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Barrie Tullett’s ten things you should know about Typewriter Art


here are people out there who create art out of anything: out of letters and numbers, even out of individual keystrokes that can “draw” pictures with devastating accuracy just by using a typewriter. This humble kind of art form is a passion for graphic designer Barrie Tullett, an art typist himself who decided to edit Typewriter Art: A Modern Anthology to amaze everyone with the visual history of more than 100 years during which artists have used their typewriters to create graphic art. So, years after the first typewriter, the Hansen Writing Ball,was released to the public in 1870 we are now ready to explore the fascinating world where people hack their typewriters with inspiration not to produce letters, but genuine art. TYPEROOM asked the man responsible for this amazing collection to provide us with some basic knowledge on his passion, and he kindly responded. So play this Ultravox tune, a group he identifies with, and read on ten things you should know about Typewriter Art before buying your own copy of this anthology that will leave you speechless.


1: Typewriter Art is not ASCII Art. 

ASCII Art gives you an undo. The Typewriter is an unforgiving beast and for most machines, the best you can hope to do is cover up the mistake with correction fluid, correction paper or a white corrective ribbon.


2: Typewriters have more than one typeface.

As early as 1884, the Hammond Typewriter offered 8 different typefaces for use as, and when, required. These included a sans serif, an italic, a law italic (which sloped 'backwards’) and a Victorian Decorative Capital.


3: You could have any colour you liked, almost.

In 1920, Remington released a range of coloured portables in such seductive shades as Ivory & Cosmo Green, Tan & Pompeiian Red, Nyanza & Cellini Green, Colette & Endowa Blue, Light & Dark Orchid and Mountain Ash Scarlet.  


4: You could type in any colour you liked, almost.

A Life Magazine article from 1953, featured Montserrat Escardivol, a typist with the Barcelona Police Department. Of an evening, she would sit at her old Underwood and reproduce paintings and photographs with the aid of 17 different coloured ribbons.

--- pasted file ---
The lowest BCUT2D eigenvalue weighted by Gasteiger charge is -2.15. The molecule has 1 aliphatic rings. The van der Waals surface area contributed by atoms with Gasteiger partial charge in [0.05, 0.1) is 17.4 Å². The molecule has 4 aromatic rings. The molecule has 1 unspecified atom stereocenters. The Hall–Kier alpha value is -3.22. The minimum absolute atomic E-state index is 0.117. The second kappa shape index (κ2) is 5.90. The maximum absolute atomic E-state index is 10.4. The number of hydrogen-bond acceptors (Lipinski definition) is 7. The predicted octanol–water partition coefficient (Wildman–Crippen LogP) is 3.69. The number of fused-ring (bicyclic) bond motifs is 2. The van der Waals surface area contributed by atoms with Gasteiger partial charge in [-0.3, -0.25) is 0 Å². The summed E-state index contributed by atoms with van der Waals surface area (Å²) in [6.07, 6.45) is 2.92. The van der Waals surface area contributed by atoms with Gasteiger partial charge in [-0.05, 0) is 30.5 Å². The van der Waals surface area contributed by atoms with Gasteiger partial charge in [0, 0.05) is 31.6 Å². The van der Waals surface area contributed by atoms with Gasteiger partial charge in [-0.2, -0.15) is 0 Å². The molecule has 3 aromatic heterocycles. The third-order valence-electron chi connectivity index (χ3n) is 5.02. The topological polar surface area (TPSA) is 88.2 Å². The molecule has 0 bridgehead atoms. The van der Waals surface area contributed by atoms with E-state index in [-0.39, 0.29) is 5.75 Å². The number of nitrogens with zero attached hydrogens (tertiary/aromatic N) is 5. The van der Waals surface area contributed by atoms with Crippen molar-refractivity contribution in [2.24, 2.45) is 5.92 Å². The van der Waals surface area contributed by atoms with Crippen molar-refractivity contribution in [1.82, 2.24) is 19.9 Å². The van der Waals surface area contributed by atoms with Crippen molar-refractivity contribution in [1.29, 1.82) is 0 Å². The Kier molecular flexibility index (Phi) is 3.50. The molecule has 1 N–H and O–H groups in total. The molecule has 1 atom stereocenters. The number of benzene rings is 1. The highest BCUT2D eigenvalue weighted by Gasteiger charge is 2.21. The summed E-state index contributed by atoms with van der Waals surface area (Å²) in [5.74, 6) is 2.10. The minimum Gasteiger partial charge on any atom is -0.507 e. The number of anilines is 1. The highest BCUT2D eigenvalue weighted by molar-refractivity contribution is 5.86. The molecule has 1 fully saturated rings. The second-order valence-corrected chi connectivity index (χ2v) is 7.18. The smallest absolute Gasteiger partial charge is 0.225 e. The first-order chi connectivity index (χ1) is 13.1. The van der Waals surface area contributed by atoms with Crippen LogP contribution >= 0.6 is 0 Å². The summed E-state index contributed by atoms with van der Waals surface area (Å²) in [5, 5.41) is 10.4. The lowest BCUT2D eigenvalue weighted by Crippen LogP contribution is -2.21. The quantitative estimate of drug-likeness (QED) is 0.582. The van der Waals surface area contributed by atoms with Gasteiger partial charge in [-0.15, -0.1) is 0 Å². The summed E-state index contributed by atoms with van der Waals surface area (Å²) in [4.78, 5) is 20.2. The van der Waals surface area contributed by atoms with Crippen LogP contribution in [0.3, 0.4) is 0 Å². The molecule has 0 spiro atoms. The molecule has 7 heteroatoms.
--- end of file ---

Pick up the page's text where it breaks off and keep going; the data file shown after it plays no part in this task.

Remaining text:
5: Typewriter Art doesn’t have to be A4

In 1998, the Indian Typewriter Artist Uday Mahadeo Talwalkar, created a Typewritten Portrait of 'Lata Mangeshkar’ which measured 21.4 feet. x 13.3 feet and took over 250 hours to complete.


6: Typewriter Art is drawing

In 2012, Kasper Pinces’s artwork ‘…As if you could kill time without injuring eternity’, which is composed of 135,000 full stops on a folded sheet of newsprint, was selected for the UK’s 'Jerwood Drawing Prize'.


7: Typewriter Artists can upgrade.

American Artist Allyson Strafella had one of her Smith Corona's specially modified to include 29 unique keys and an extended, 36 inch carriage. The new ‘characters’ were based on elements taken from her drawings and are cast as solid and outline forms to replace the upper and lowercase of the ’normal’ keys.


8: Typewriter Art can be quick.

Every November, Michael Crowe and Lenka Clayton work on a daily drawing project, where they send each other typewriter drawings of something that they’ve seen that day. 


9: Typewriter Art can be short.

Stuart Mills’ book ‘Poems for My Shorthand Typist’ consists of a series of wonderfully witty poems, each of which is one single punctuation mark long.


10: Typewriter Art is as old as Typewriters themselves. 

The first artist to find fame was a British Stenographer called Flora Stacey.  Eight pieces of her work were included as part of the Bar-Lock Typewriter Exhibition in the Chicago World’s Fair of 1893, and in 1904 newspapers described her work as the benchmark by which all others would be judged.